Proposal Abstract

Inquiry-Based Learning (IBL) is an approach for undergraduate education that appears to implement John Dewey's experiential education theory by integrating students' interests and experiences with content knowledge. The IBL approach has been described as "a range of strategies used to promote learning through students' active, and increasingly independent, investigation of questions, problems and issues, often for which there is no single answer" (Lee 2004, 5). In order to identify, explore, and describe an IBL approach in undergraduate education, research is underway during the first semester of 2007 at the University of Canterbury. Through a successfully funded grant from the New Zealand Ministry of Education, four case studies of classes in Communications Disorders, Engineering, Fine Arts, and Sociology are being developed. In this hands-on session, participants will be invited to join the researcher in interacting with the data, tenets of Dewey's theory, and characteristics of IBL through experiential and metaphorical activities.

Full Proposal

The isolation of thinking from confrontation with facts encourages that kind of observation which merely accumulates brute facts, which occupies itself laboriously with mere details, but never inquires into their meaning or consequences (Dewey 1920, 141).

For many undergraduates, John Dewey’s description of an emphasis on “brute facts” and “mere details” instead of thinking is unfortunately accurate. The encouragement to think, inquire, and consider the “use to be made of observed facts” is often only for students who continue to graduate study. Dewey’s charge to an undergraduate instructor, then, is to find an approach (in his vision, progressive or experiential) that combines thinking with facts. He characterized this challenge with a series of questions: “What is the place and meaning of subject matter and of organization within experience? How does subject matter function? Is there anything inherent in experience which tends towards progressive organization of its contents? What results follow when the materials of experience are not progressively organized?” (Dewey 1938, 20).

Inquiry-based (or inquiry-guided) learning (IBL) is an approach for undergraduate education that appears to answer these questions by Dewey through integrating students’ interests and experiences with content knowledge. The IBL approach has been described as “a range of strategies used to promote learning through students’ active, and increasingly independent, investigation of questions, problems and issues, often for which there is no single answer” (Lee 2004, 5). Further, characteristics of IBL as: “it is student-directed, it encourages reflection on the teaching/learning process, it develops collaborative learning skills, it promotes active and deep learning” (Plowright & Walker 2004, 187), align with most descriptions of experiential education.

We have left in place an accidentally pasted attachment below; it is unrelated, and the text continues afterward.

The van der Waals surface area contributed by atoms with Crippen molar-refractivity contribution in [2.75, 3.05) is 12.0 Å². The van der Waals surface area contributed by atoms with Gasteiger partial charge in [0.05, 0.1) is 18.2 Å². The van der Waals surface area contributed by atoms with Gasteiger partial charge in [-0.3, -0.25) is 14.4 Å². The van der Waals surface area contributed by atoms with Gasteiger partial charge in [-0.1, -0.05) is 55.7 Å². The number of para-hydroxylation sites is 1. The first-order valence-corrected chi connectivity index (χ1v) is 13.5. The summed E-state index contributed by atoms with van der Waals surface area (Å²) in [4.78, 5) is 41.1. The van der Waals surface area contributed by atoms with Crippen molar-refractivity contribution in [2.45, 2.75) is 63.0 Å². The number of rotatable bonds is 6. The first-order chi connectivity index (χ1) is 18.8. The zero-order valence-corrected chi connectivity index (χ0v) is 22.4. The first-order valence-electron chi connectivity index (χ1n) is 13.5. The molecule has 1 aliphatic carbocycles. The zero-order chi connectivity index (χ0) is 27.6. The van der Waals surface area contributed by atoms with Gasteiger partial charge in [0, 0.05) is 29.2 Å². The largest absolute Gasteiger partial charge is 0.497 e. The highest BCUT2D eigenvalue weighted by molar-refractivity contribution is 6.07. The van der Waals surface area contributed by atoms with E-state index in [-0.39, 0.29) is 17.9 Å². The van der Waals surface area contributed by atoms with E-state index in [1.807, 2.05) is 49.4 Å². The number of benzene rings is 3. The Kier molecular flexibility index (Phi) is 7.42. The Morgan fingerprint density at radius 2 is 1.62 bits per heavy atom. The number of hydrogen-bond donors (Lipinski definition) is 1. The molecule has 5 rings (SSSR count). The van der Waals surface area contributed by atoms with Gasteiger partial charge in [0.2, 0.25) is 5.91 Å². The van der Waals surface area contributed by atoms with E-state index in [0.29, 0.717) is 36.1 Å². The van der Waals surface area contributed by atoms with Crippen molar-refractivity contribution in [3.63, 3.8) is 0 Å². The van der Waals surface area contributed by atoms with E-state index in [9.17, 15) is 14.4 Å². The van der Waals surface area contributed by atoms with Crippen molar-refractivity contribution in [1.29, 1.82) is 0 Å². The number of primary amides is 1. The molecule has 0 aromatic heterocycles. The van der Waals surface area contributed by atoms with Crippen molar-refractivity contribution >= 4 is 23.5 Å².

In order to identify, explore, and describe an IBL approach in undergraduate education, research is underway during the first semester of 2007 at the University of Canterbury. Through a successfully funded grant from the New Zealand Ministry of Education, four case studies of classes in Communications Disorders, Engineering, Fine Arts, and Sociology are being developed.

In this hands-on session, participants will be invited to join the researcher in interacting with the data, tenets of Dewey’s experiential education theory, and characteristics of IBL through experiential and metaphorical activities. In keeping with the spirit of Dewey and IBL, participants and presenter will travel together in co-creating new intellectual paths during the session. It is expected that we will all leave the session having learned from and taught each other using the data, Dewey, and IBL.

Location

Room 2904 B

Publication Type and Release Option

Presentation (Open Access)

 
Nov 2nd, 10:00 AM Nov 2nd, 10:45 AM

Are John Dewey's Ideas Alive and Well in Undergraduate Education? New Zealand Case Studies in Inquiry-Based Learning

Room 2904 B

Inquiry-Based Learning (IBL) is an approach for undergraduate education that appears to implement John Dewey's experiential education theory by integrating students' interests and experiences with content knowledge. The IBL approach has been described as "a range of strategies used to promote learning through students' active, and increasingly independent, investigation of questions, problems and issues, often for which there is no single answer" (Lee 2004, 5). In order to identify, explore, and describe an IBL approach in undergraduate education, research is underway during the first semester of 2007 at the University of Canterbury. Through a successfully funded grant from the New Zealand Ministry of Education, four case studies of classes in Communications Disorders, Engineering, Fine Arts, and Sociology are being developed. In this hands-on session, participants will be invited to join the researcher in interacting with the data, tenets of Dewey's theory, and characteristics of IBL through experiential and metaphorical activities.